by Norman St. John Stevas
THE surprise result of the election has now been absorbed and we are able to look both forward and back. The scale of the Conservative victory has been astonishing: to dislodge a Government with sudh a large majority at one election has been a major electoral achievement and one has to go back to 1906 to find a parallel.
I am naturally delighted at the outcome and at my own return for Chelmsford with a majority of over 13,000. We have not had a majority of that size since 1935 in a Chelmsford which was a totally different place then from the modern industrialised town of today. To any constituents who read this column (and who voted for me) I tender my grateful thanks.
Why did this result come about? One thing it had' very little to do with was the low poll. From an examination of the constituency results one can see that in many constituencies with a high poll the swine against the Government was higher than in those with a low one. The causes of the Labour defeat go deeper.
First, the electorate had formed a deep distrust of Mr. Wilson and clearly did not believe him when he maintained that all was right with the economy. In these circumstances his insistence on fighting a personal presidential campaign proved a major error.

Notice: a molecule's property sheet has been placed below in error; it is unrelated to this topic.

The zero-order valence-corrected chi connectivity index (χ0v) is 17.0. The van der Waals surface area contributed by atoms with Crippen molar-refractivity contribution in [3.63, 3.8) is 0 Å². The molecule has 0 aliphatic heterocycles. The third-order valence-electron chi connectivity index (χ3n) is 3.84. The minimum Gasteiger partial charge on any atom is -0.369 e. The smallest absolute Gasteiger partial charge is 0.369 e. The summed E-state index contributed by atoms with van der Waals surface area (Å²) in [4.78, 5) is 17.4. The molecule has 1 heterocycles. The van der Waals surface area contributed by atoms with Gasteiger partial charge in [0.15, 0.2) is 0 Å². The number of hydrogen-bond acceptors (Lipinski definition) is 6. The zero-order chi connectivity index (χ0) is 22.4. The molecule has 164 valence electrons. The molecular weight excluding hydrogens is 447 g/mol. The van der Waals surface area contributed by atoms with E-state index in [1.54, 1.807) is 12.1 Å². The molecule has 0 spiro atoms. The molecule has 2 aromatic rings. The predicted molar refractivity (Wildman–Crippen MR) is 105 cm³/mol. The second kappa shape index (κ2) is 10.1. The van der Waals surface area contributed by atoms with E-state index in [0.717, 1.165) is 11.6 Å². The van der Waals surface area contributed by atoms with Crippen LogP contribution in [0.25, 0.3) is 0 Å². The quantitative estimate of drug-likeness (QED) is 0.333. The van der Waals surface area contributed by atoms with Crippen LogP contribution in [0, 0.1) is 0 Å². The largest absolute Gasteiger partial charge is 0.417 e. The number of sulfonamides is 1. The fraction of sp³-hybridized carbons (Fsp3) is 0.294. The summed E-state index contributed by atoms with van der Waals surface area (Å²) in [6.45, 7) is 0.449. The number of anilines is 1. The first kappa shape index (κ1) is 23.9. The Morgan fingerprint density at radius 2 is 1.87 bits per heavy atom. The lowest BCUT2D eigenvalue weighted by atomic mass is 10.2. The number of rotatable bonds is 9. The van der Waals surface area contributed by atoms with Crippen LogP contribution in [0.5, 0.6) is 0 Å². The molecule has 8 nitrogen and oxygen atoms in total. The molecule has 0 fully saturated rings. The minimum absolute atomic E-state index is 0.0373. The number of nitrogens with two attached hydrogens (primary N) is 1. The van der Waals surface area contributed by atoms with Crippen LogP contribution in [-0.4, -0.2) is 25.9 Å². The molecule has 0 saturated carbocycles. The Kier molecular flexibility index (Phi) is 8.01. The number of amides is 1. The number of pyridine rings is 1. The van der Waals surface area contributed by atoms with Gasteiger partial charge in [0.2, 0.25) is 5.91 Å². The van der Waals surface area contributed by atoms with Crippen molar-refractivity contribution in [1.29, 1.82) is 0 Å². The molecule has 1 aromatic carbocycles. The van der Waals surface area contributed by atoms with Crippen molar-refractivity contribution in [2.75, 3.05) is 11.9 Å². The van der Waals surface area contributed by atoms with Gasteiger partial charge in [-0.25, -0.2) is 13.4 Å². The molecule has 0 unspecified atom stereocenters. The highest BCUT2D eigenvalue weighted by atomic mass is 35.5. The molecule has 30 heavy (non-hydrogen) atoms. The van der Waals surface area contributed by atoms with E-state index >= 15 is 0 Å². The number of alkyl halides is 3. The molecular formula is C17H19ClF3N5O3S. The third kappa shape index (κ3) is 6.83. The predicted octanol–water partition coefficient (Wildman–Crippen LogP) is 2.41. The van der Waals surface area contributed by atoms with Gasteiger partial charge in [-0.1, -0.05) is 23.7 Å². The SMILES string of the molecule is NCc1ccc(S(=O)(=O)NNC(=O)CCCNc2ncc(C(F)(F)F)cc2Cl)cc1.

Second, the electorate perceived (as Mr. Crossman has since confirmed) that the Labour party had run out of ideas and that there were no policies for the future.
Third, Mr. Heath in the closing week of the campaign managed to put himself and his policies across in a remarkably positive way and this led to a swing towards the Conservatives which accelerated as the campaign drew to a close. I cannot say that I expected the result, but it was clear to me on polling day that it was going to be very close. My fear was that the Conservative recovery would not reach its climax until shortly after polling day.
The election has been a personal Iriumnh for Mr. Heath. Those of us who know him well and have been able to see his qualities at close range have never doubted that he had the makings of a great Prime Minister. but the question-mark over his future was whether he could get himself over to the electorate. The election result has shown that he succeeded in this and is at the beginning of an upward ascent which will establish him fairly in the regard of the people.
No one will ever forget the inner strength he showed in the closing part of the campaign when written off by the polls. the commentators and virtually every newspaper in the country, he maintained his principles, his confidence and his dignity. This will stand him in good stead in the future.
As far as Mr. Heath personally is concerned the election result was a great act of justice. He refused to be deflected from his strategy of painstakingly and rationally putting the issues before the people and in the end they supported him.
The Conservative victory has also had the effect of containing if not disposing of Powellism about whose erowth my colleague, Mr. Ian Waller, was so concerned last week. Had the Tory party lost by a sizeable majority there would have been an attempt by some to take over the party and move it to the right. 1 do not believe that it would have succeeded, but the party would have been so weakened by internal strife that it would have been out of office for a generation.